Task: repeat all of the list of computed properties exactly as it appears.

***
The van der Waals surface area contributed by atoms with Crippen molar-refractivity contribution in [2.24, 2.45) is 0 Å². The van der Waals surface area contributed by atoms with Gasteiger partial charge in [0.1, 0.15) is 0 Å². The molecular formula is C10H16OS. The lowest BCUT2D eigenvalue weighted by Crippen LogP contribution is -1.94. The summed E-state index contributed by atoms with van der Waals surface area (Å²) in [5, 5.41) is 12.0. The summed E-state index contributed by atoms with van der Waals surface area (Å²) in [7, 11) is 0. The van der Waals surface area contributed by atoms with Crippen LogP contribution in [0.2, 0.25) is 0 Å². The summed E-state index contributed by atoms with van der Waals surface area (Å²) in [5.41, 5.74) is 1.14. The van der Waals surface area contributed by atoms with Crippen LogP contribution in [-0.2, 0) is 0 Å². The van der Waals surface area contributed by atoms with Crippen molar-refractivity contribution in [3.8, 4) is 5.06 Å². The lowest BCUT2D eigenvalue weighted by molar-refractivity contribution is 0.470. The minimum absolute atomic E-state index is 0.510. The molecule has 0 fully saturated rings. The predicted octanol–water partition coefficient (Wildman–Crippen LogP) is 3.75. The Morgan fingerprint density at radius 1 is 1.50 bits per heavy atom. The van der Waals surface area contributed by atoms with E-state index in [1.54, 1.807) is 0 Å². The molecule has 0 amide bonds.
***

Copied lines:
The van der Waals surface area contributed by atoms with Crippen molar-refractivity contribution in [2.24, 2.45) is 0 Å². The van der Waals surface area contributed by atoms with Gasteiger partial charge in [0.1, 0.15) is 0 Å². The molecular formula is C10H16OS. The lowest BCUT2D eigenvalue weighted by Crippen LogP contribution is -1.94. The summed E-state index contributed by atoms with van der Waals surface area (Å²) in [5, 5.41) is 12.0. The summed E-state index contributed by atoms with van der Waals surface area (Å²) in [7, 11) is 0. The van der Waals surface area contributed by atoms with Crippen LogP contribution in [0.2, 0.25) is 0 Å². The summed E-state index contributed by atoms with van der Waals surface area (Å²) in [5.41, 5.74) is 1.14. The van der Waals surface area contributed by atoms with Crippen LogP contribution in [-0.2, 0) is 0 Å². The van der Waals surface area contributed by atoms with Crippen molar-refractivity contribution in [3.8, 4) is 5.06 Å². The lowest BCUT2D eigenvalue weighted by molar-refractivity contribution is 0.470. The minimum absolute atomic E-state index is 0.510. The molecule has 0 fully saturated rings. The predicted octanol–water partition coefficient (Wildman–Crippen LogP) is 3.75. The Morgan fingerprint density at radius 1 is 1.50 bits per heavy atom. The van der Waals surface area contributed by atoms with E-state index in [1.54, 1.807) is 0 Å². The molecule has 0 amide bonds.